Family Portrait

Luc Courchesne

Family Portrait ,
Co-workers & Funding
  • Portrait de famille, 1991-93
    360 × 241
Imagine a portrait. You walk up to it and engage in conversation. You pick a question from a pre-established set on the screen. The portrait gives you an answer. A new set of questions, or coments
appears. You get further reactions. As this process goes on, a conversation develops according to your curiosity and the subject’s mood. The encounter may be cut short due to a lack of sympathy on either part, or it may develop into discussion of ideas, values or personal experience. The interaction is structured into levels of intimacy; you have to get to know and trust one another before getting on to highly personal matters. In the end, you may have made a new virtual acquaintance... or friend.

Following the painted and photographic portrait, the hypermedia portrait demonstrates the same interests for human beings, this time capturing and rendering not only physical likeness but also fragments of behavior. These virtual beings do not appear in the flesh (I use video); and the questions are not verbal (they are chosen from a computer screen). Yet the interactivevideo installation, which uses widely available technology, works as a metaphor for an encounter. As with other virtual reality systems, my portraits are worlds onto themselves (that of the portrayed subject), in which visitors are invited to play a role (that of a conversational partner).

Imagine a series of hypermedia portraits that make a society of virtual beings. They all exist as individuals, lending themselves to personal encounters as previously described. But they are also “aware” of one another and may react to what is happening. They may want to speak their own truth about what is being said on them, or simply add to an interesting conversation without being asked. Or they may discuss things among themselves, chat about the weather or argue about a favourite controversy. Who these virtual beings are, and what they have in common is to be discovered by visitors. Visitors, by their perspicacity or mishandling, may trigger a family drama that could turn a quiet portrait gallery into a wild video theater.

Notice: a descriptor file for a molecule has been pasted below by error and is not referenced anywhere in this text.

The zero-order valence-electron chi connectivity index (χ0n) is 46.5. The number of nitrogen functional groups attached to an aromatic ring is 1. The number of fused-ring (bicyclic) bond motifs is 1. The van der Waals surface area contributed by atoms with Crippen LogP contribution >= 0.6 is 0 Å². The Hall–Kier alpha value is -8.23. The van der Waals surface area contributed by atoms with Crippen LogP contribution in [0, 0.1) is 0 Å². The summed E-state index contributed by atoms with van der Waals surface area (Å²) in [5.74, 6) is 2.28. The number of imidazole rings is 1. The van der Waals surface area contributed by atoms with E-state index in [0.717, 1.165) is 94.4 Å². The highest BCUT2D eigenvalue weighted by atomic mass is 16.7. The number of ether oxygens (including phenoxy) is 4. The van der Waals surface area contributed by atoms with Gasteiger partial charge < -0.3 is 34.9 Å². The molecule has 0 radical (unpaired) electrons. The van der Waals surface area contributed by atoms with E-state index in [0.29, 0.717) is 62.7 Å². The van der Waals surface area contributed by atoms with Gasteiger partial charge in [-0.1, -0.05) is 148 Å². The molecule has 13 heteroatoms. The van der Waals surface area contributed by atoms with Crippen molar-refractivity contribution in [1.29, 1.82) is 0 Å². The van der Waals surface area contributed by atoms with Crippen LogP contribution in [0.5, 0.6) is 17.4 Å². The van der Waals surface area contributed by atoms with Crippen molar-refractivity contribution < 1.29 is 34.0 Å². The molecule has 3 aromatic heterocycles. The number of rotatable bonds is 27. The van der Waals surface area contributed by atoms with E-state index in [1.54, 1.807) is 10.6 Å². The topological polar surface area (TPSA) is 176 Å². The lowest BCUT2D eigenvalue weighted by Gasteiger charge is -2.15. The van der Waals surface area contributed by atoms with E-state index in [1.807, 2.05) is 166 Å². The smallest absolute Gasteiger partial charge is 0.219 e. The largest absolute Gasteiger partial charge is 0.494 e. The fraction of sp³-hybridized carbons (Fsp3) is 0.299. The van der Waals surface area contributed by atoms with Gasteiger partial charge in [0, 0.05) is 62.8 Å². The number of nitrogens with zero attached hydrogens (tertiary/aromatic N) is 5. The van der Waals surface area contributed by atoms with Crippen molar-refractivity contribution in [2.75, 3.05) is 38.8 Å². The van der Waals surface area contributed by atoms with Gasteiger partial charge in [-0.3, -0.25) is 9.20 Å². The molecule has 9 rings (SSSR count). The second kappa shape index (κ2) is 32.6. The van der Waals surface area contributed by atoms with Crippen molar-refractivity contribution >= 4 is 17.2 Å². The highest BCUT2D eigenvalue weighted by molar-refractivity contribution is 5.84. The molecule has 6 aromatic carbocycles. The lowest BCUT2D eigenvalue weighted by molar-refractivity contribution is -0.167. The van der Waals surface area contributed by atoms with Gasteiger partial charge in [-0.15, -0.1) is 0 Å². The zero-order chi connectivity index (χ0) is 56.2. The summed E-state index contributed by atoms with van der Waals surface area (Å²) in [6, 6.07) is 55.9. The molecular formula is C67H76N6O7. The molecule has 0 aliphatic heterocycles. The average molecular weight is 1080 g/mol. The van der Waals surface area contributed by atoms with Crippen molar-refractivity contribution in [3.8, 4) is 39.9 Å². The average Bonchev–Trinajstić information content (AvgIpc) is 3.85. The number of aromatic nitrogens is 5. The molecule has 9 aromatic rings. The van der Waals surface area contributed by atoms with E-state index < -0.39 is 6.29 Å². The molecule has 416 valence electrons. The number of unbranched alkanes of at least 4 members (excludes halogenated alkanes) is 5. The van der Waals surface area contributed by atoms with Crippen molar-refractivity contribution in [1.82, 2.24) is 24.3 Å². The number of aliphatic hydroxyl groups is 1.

A society of virtual beings is made of networked individual systems. As new virtual beings are added, each capable of hosting one active visitor, the installation grows from a single user to a multiple user system. A better balance is thus achieved between the society of virtual beings and the society of visitors. One possible outcome may be a forced interaction between visitors, as a response to the interaction among virtual beings.

Family Portrait is about people; it documents their life and tells about the process in which the work evolved. The group portrait was recorded in Marseille.

(Luc Courchesne)
  • aesthetics
    • hypermediacy
    • interactive
  • genres
    • installations
      • interactive installations
  • subjects
    • Arts and Visual Culture
      • portraits
    • Body and Psychology
      • humans
    • Media and Communication
      • communication
Technology & Material